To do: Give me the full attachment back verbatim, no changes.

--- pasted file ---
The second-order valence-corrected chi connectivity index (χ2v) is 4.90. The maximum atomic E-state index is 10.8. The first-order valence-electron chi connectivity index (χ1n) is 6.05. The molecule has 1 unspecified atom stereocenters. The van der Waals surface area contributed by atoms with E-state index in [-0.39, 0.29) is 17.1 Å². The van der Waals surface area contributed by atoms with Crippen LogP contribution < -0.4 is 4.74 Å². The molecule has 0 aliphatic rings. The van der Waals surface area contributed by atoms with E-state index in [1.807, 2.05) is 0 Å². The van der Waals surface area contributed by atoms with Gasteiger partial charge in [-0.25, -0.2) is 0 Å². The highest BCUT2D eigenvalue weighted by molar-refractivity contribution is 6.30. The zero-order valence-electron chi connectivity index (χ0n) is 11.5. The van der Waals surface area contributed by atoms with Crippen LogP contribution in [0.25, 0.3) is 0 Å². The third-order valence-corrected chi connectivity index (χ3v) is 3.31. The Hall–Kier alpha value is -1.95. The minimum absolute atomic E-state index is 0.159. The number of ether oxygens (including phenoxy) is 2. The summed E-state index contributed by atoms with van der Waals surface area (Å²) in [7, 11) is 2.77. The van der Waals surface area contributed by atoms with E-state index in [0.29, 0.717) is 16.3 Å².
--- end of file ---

The second-order valence-corrected chi connectivity index (χ2v) is 4.90. The maximum atomic E-state index is 10.8. The first-order valence-electron chi connectivity index (χ1n) is 6.05. The molecule has 1 unspecified atom stereocenters. The van der Waals surface area contributed by atoms with E-state index in [-0.39, 0.29) is 17.1 Å². The van der Waals surface area contributed by atoms with Crippen LogP contribution < -0.4 is 4.74 Å². The molecule has 0 aliphatic rings. The van der Waals surface area contributed by atoms with E-state index in [1.807, 2.05) is 0 Å². The van der Waals surface area contributed by atoms with Gasteiger partial charge in [-0.25, -0.2) is 0 Å². The highest BCUT2D eigenvalue weighted by molar-refractivity contribution is 6.30. The zero-order valence-electron chi connectivity index (χ0n) is 11.5. The van der Waals surface area contributed by atoms with Crippen LogP contribution in [0.25, 0.3) is 0 Å². The third-order valence-corrected chi connectivity index (χ3v) is 3.31. The Hall–Kier alpha value is -1.95. The minimum absolute atomic E-state index is 0.159. The number of ether oxygens (including phenoxy) is 2. The summed E-state index contributed by atoms with van der Waals surface area (Å²) in [7, 11) is 2.77. The van der Waals surface area contributed by atoms with E-state index in [0.29, 0.717) is 16.3 Å².